Skulls shed new light on the evolution of the cat

July 10, 2012, University of Bristol
Skulls shed new light on the evolution of the cat
Fossil skull and lower jaws of a sabre-toothed cat, Smilodon fatalis, from the La Brea tar pits of California, USA. Image by Simon Powell, School of Earth Sciences

( -- Modern cats diverged in skull shape from their sabre-toothed ancestors early in their evolutionary history and then followed separate evolutionary trajectories, according to new research from the University of Bristol published today in PLoS ONE.

The study also found that the separation between modern and big cats such as lions and tigers is also deeply rooted.

Dr Manabu Sakamoto and Dr Marcello Ruta in the School of Earth Sciences studied the of extinct sabre-toothed cats, modern (conical-toothed) cats and prehistoric ‘basal’ cats (ancestors of modern cats).  This is the first time these three different types of cats have been analysed together in a single dataset.

The researchers quantified skull shape by taking various measurements, adjusting these measurements for size differences, then investigating the distribution of cat skulls in shape-space.  By estimating ancestral positions through shape-space and time, they investigated patterns of skull shape evolution across the cat family tree.

They found an early and conspicuous divergence between the conical-toothed cats and sabre-toothed cats, with all sabre-toothed cats being more closely related to each other than they were to modern conical-toothed cats.

There was also a marked separation between modern small-medium cats (that is, the domestic cat and its close relatives, the cheetah, puma, ocelot, serval and lynx) and modern (such as the lion, tiger, leopard and jaguar), with a divergence in skull shape early in their .  This means that small-medium cats and large cats followed different with respect to skull shape.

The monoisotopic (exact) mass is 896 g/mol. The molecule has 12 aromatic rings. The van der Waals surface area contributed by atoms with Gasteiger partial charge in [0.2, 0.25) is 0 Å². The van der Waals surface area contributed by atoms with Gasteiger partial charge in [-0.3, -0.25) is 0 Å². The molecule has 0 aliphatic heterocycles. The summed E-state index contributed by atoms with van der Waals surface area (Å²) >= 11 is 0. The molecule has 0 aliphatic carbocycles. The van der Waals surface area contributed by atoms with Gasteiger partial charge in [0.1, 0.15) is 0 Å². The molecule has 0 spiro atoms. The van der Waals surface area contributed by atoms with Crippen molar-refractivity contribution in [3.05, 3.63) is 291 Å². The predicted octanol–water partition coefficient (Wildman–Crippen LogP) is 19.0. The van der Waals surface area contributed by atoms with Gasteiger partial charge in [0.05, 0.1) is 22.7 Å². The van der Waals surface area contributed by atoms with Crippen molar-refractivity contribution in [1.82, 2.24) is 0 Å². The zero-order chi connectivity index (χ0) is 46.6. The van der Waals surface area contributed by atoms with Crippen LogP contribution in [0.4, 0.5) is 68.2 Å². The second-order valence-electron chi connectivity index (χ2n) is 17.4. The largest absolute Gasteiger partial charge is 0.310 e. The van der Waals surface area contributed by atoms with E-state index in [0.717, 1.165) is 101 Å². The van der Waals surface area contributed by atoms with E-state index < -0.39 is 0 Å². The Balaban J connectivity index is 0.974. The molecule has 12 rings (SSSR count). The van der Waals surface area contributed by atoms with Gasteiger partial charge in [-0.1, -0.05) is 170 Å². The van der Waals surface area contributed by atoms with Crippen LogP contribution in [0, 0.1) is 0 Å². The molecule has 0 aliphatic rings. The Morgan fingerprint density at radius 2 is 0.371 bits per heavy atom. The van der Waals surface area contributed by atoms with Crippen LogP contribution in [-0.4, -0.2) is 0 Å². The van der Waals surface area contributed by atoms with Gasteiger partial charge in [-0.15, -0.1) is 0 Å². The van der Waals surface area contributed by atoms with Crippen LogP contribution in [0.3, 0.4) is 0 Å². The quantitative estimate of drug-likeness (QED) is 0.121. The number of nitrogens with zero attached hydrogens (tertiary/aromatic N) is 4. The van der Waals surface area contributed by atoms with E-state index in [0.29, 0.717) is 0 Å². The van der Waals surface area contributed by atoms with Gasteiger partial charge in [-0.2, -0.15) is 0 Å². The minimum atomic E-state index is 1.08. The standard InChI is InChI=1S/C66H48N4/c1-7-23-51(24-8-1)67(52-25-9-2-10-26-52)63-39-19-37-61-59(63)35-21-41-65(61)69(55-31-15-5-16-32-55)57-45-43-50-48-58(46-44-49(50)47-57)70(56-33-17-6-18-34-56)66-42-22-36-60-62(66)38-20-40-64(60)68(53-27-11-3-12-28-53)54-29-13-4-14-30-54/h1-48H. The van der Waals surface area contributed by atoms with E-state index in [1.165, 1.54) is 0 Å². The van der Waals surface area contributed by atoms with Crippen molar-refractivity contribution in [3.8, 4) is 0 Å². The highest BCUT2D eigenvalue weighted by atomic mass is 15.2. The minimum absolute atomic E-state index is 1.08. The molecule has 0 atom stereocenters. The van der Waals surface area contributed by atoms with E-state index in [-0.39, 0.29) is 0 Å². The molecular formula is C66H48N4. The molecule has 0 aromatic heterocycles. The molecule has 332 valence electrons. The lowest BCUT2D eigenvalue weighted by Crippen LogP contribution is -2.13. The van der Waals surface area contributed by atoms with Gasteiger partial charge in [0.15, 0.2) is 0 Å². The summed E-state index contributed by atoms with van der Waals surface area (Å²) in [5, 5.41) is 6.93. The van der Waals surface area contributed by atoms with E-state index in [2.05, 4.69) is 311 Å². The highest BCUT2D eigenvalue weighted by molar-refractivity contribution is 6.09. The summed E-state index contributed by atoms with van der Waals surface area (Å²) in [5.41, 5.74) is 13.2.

Dr Sakamoto said: “Our study is the first to determine the interrelationships between modern conical-toothed cats, sabre-toothed cats, and some basal cats.

“It also highlights how simple measurements can be used not only to investigate shape-space distribution, but also to successfully discriminate and identify different cat species – this could be useful for museums who may have as yet unidentified cat specimens in their collections.

“Lastly, our results show that differences in cat skull shape have deeply rooted evolutionary histories, first between the sabre-toothed and conical-toothed cats, and then between small-medium and large cats.”

Explore further: Evolution of skull and mandible shape in cats

More information: ‘Convergence and Divergence in the Evolution of Cat Skulls: Temporal and Spatial Patterns of Morphological Diversity’ by Manabu Sakamoto and Marcello Ruta in PLoS ONE.

Related Stories

Evolution of skull and mandible shape in cats

July 30, 2008

In a new study published in the online-open access journal PLoS ONE, Per Christiansen at the Zoological Museum in Copenhagen, Denmark, reports the finding that the evolution of skull and mandible shape in sabercats and modern ...

Why you should never arm wrestle a saber-toothed tiger

July 3, 2010

Saber-toothed cats may be best known for their supersized canines, but they also had exceptionally strong forelimbs for pinning prey before delivering the fatal bite, says a new study in the journal PLoS ONE.

A cat's game of hide and seek

August 2, 2011

Hiding may play an important role in relaxing cats according to University of Queensland honours student Mark Owens.